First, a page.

Good question and great example. People who see competition as necessary for their to be a market would say at least 2 -- so that there is a choice. If you're familiar with the San Francisco Bay Area, it's easy to visualize the silliness of that position. In that case, sure, the Bay Bridge has competition -- if you want to drive clear down to the San Mateo bridge in Oakland and San Francisco traffic. Of course, there is competition from ferries and BART as well, much as cable provides competition to telephone. Again, great example.

I think the social optimum has more to do with capacity than number of bridges. If the total capacity is such that congestion can be mitigated by pricing signals, then we have the social optimum. If high congestion pricing doesn't reduce traffic to reasonable levels and high congestion is a recurring and frequent problem, then the system could use more capacity. People might even be willing to pay higher non-congestion pricing so that congestion happens less often.

Bob writes:

Doesn't the optimal investment in bridges have to be where the "reduced congestion" benefit from the next bridge no longer exceeds the cost of the bridge? Seems like a basic question of equating marginal cost/benefit or am I missing something?

Marginal price does seem to tend to marginal cost, even when it's close to zero - aren't digital products (absent itunes, and we'll see about that) pretty much all turning to fixed subscription pricing?

Lawrance George Lux writes:

Does Anyone see the fallacy of the above argument. The Costs of Bridge construction and maintenance will be the minimum Cost of the Toll, while the variance of Toll rates between Peak and Slack will reflect the Expense of conjestion. lgl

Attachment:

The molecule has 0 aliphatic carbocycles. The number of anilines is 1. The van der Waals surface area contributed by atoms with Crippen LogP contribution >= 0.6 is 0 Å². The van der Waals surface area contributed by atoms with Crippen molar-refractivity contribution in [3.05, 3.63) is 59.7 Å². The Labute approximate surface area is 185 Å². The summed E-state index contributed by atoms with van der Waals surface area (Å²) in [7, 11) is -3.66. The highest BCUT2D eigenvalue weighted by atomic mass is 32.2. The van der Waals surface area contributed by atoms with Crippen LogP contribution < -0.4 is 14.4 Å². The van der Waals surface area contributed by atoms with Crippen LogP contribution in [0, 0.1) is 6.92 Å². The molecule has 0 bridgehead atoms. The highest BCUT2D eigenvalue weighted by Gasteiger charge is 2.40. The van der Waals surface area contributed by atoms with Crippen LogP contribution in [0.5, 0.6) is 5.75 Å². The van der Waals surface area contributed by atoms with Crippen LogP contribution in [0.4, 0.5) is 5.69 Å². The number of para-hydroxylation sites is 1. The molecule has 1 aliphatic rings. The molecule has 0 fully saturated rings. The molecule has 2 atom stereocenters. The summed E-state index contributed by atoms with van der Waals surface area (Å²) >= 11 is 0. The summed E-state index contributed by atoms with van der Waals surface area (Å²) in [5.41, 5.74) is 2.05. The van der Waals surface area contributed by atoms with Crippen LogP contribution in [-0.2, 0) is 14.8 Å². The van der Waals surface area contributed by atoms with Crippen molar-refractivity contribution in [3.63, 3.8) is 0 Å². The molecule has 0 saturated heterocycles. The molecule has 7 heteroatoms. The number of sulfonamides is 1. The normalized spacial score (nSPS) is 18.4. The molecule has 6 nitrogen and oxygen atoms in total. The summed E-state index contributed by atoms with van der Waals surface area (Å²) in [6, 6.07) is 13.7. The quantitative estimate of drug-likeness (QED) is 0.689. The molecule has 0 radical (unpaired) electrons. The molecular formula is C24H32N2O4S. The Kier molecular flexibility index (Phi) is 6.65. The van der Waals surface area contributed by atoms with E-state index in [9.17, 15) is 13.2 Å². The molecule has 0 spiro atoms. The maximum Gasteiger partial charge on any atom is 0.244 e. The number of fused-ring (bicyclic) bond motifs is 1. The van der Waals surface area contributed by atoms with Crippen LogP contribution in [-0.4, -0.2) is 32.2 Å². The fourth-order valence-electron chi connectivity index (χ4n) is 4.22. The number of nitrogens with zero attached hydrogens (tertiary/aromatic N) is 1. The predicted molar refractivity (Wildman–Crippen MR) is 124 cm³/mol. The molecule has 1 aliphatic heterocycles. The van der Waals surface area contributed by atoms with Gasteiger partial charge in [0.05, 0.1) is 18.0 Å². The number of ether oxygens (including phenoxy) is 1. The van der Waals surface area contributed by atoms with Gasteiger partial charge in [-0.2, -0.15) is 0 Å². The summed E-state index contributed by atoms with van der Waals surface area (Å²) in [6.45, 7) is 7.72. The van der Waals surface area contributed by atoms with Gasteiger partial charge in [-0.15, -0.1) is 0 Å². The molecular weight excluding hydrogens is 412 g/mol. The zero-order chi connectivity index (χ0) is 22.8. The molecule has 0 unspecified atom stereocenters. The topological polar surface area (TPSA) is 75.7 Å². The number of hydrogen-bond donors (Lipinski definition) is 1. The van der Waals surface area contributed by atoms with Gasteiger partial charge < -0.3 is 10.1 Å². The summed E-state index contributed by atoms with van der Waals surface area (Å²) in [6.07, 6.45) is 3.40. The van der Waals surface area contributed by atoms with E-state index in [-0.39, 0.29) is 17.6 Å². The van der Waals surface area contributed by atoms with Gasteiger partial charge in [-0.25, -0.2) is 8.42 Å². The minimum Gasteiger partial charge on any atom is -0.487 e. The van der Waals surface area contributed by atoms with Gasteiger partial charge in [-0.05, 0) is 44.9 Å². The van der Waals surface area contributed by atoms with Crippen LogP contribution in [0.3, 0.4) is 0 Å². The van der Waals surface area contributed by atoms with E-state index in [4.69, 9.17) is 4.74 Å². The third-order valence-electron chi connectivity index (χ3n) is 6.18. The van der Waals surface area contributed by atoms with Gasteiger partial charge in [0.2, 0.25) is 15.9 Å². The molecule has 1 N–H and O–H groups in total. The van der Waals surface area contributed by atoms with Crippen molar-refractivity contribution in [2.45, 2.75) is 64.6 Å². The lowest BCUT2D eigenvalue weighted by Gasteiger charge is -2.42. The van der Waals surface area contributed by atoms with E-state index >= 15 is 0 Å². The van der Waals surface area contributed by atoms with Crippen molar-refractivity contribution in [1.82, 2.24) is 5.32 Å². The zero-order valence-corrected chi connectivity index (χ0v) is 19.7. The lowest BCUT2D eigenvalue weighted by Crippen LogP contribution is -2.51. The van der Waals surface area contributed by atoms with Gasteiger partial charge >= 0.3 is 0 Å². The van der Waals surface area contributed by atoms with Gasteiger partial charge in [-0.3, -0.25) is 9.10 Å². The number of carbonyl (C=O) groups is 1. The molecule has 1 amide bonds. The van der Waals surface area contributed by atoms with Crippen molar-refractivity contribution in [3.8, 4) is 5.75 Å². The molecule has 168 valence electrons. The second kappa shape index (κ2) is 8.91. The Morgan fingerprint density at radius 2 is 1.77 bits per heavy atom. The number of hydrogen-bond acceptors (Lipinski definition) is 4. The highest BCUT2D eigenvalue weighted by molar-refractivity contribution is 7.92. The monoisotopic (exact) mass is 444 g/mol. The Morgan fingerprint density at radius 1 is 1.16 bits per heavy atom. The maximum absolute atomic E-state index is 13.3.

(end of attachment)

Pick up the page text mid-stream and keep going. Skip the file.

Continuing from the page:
Paul writes:

Isn't this a bit of a straw man though? Those advocating marginal cost = 0 would have a two part rate. You pay a lump sum then you cross for 'free' during off peak.

Ben Dawson writes:

I guess if you look hard enough you can find a non-zero marginal cost for driving over the bridge during off-peak hours.

The capital cost for borrowing money to build the bridge is measured per unit of time (some amount of interest per year).

So if it takes some amount of minutes to drive over the bridge, assuming during non peak times you are the only car on the bridge, the capital cost for that amount of time is a start for the marginal cost.

If one person drives the only car that goes over the bridge in one day, then in some sense the marginal cost for that car is the cost of keeping the bridge open for one day, including the capital cost that keeps the enterprise from going bankrupt.

The marginal cost goes down neatly from one car a day until the point where there is more than one car on the bridge at the same time. If there are not drivers are willing to pay that, there are too many bridges.

We're leaving the region I'm comfortable trying to model when we start talking about multiple cars on the bridge. (If we haven't already left, or if were were ever there.)

At this point drivers can auction the right to be on a bridge with fewer cars.

If the bridge operators were to set a limit or cars per unit of time in advance, they could collect a scarcity rent - above the marginal cost.

What limit maximizes bridge operator profits? That depends on the demand characteristics of the drivers.

The social optimum is pretty easy. No scarcity rent. Given good enough capital markets, enough bridges are built that drivers just pay their per-time shares of the capital costs.

Without good enough capital markets, the amount of available scarcity rent (i.e. congestion) that signals that it will be profitable to make a new bridge depends on how not good enough the capital markets are.

Comments for this entry have been closed
Return to top